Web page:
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Discussion Starter · #11 ·
I am wanting to get cory catfish and from what I have seen they like to mess around on the bottom so yeah a sponge might not be a bad idea just hope it wouldn't slow down the water flow. This may sound silly but how about some pantyhose around the inside where the water goes through and use a thin rubber band or something to keep it in place?
 

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That will work as well. Just need to make sure when you do a water change that it isn't clogged up with debris.
 

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Getting a heavier sand like pool filter sand will go along way to keeping your filters running smoothly.
 

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Discussion Starter · #15 ·
I have heard that before. Why does pool sand make a difference? and is it a specific kind of pool filter sand??
 

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I see a few things in here that need to be clarified.

First and for most it doesn't matter how clean you make the sand by rinsing. Sand can and will get kicked up. The possibility is always there. Now there are a few things that you can do to avoid it such as turning the filter off(which you have to do anyway) when doing a water change.

However if you have any fish who play in the sand, that sand will get kicked up. Placing a sponge over may or may not be a good idea. The pros are that if it's big enough and it doesn't fill while you are away it prevents sand from getting in. It also throttles the current and can cause problems for cheaper units. That can be a con. If you don't catch it before the sponge clogs completely your filter will run dry and then run hot. You end up with a dead motor, and or possibly a fire hazard.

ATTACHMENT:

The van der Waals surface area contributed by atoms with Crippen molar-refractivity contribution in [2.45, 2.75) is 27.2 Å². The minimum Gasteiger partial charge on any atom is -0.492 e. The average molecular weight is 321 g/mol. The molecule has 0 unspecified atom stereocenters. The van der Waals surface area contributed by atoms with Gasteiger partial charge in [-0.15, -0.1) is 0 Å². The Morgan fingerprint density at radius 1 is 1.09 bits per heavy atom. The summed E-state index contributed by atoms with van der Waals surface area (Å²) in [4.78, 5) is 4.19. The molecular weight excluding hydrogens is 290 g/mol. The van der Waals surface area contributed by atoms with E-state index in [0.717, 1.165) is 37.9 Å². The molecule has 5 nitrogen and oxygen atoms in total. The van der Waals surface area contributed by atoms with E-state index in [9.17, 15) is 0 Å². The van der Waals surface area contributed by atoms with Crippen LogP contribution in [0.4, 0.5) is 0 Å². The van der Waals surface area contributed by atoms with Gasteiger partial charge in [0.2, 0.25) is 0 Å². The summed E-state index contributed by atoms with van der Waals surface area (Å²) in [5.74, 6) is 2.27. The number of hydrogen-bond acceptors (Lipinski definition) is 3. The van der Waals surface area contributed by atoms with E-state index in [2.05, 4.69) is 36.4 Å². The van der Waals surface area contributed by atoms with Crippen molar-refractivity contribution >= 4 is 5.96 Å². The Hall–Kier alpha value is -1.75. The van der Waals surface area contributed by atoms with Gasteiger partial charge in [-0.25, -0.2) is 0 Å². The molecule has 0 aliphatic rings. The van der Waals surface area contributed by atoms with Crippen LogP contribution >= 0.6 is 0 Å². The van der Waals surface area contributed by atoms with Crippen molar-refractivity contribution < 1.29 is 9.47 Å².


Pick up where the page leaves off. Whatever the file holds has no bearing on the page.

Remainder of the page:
Now if you hike the intake you can help avoid some of the kicking up of sand getting into the motor. The side effect is your no longer have a proper current in some set ups. That in of itself can become it's own issue with still water or dead spots.

That's my input. If you go the sponge route don't get a dinky one. Or...get a different filtration system where it won't be an issue.
 

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I have heard that before. Why does pool sand make a difference? and is it a specific kind of pool filter sand??
It has to do with how big the grains of sand are. Some sand is smaller grained, and some are smaller grained. The smaller grains get picked up much more easily than the larger grains. And pool filter sand has larger grains, and therefore, is harder for the fish to kick up, so less likely to get in your filter.
 

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It has to do with how big the grains of sand are. Some sand is smaller grained, and some are smaller grained. The smaller grains get picked up much more easily than the larger grains. And pool filter sand has larger grains, and therefore, is harder for the fish to kick up, so less likely to get in your filter.
Exactly right. PFS will not get carried away by the current, so even if the fish kick it up, it will immediately sink back to the bottom.